Spider-Man: Into the Spider-Verse (2018) – The Best Spider-Man Film

       Sony has made so many crappy films recently. “The Emoji Movie,” the past “Amazing Spider-Man” films just got worse over time and felt like commercials for franchise management. The clips I’ve watched of “Venom” haven’t helped that as the writing I witnessed was just awful so I really don’t want to spend money to even rent that film, it makes “Suicide Squad” look like a work of amazing art. So Sony doesn’t have a good track record with Spider-Man outside of the first 2 Raimi films and their co-operation with Disney with “Homecoming,” until this film. This is my favorite Spider-Man film and easily one of my favorite films of the year, and is likely to end up in my Top 5 Films of 2018.

“Spider-Man: Into the Spider-Verse” was directed by Bob Persichetti, Peter Ramsey and Rodney Rothman who was one of the writers along with Phil Lord. Phil Lord is the writer behind “The Lego Movie” and he brings that same fun and surprising level of depth here.

The story follows Miles Morales (Shameik Moore) who is a young kid in Brooklyn is bit by a radioactive spider in an abandoned ally and witnesses Peter Parker facing off against foes. He soon realizes there are many other Spider-Men and must deal with the consequences of their plans as well as coming to terms with becoming Spider-Man himself.

SPOILERS ahead

The Pros:

The Soundtrack – The soundtrack is on it. It taps into the core emotions of Miles and the other characters and when they reach their highs it soars, and when there is a threat you can feel the tension eating at your skull. Daniel Pemberton did an amazing job. This music explores the full spectrum of what it means to live and is energizing at so many moments in the film. The impact of scenes would not have been the same without the power of this music.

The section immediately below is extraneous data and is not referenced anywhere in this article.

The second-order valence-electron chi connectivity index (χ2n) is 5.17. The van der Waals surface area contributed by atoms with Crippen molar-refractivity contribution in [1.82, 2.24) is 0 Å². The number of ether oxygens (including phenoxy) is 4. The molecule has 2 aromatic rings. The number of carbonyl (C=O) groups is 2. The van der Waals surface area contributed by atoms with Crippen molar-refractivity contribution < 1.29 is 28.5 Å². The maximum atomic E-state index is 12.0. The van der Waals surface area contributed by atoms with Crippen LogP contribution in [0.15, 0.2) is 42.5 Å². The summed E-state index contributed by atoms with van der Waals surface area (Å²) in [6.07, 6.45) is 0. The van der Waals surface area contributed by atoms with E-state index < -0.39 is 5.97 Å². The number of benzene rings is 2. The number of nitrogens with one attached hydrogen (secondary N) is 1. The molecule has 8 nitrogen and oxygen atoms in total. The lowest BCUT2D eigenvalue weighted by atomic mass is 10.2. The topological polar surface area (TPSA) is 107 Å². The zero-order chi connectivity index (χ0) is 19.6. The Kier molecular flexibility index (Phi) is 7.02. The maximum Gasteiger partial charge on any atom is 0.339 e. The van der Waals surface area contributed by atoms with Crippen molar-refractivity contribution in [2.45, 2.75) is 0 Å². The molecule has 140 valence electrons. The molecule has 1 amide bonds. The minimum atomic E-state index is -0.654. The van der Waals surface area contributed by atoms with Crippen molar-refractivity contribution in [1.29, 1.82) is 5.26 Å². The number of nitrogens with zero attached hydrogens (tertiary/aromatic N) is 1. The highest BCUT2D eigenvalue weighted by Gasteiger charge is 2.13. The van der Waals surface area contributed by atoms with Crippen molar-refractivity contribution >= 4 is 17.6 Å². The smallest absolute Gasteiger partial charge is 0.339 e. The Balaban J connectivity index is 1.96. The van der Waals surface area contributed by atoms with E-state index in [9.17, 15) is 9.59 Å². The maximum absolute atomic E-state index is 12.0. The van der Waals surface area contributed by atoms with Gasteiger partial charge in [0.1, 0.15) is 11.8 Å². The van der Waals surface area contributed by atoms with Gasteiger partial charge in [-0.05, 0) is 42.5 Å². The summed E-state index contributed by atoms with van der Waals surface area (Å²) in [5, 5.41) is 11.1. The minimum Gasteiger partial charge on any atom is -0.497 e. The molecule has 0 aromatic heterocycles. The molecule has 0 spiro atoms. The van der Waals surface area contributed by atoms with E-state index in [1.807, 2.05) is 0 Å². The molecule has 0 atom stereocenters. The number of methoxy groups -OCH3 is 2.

The Animation -They started work on this film back in 2014, and I can see why. “Into the Spider-Verse” combines multiple animation styles (anime for Peni Parker, black and white for Spider-Noir, WB Cartoon for Spider-Ham and real life inspired for Gwen, Peter B. Parker, Peter Parker and Miles) and never stops being beautiful. From the Particle Accelerator being activated and the colliding of multiple dimensions, with the creation of a near black hole at the finale, to a forest with golden leaves contrasted with the red of Peter and Miles and the White of Gwen…this team knew how to use color and styles to make a seamless masterpiece. This film better win best animated when the Oscars role around.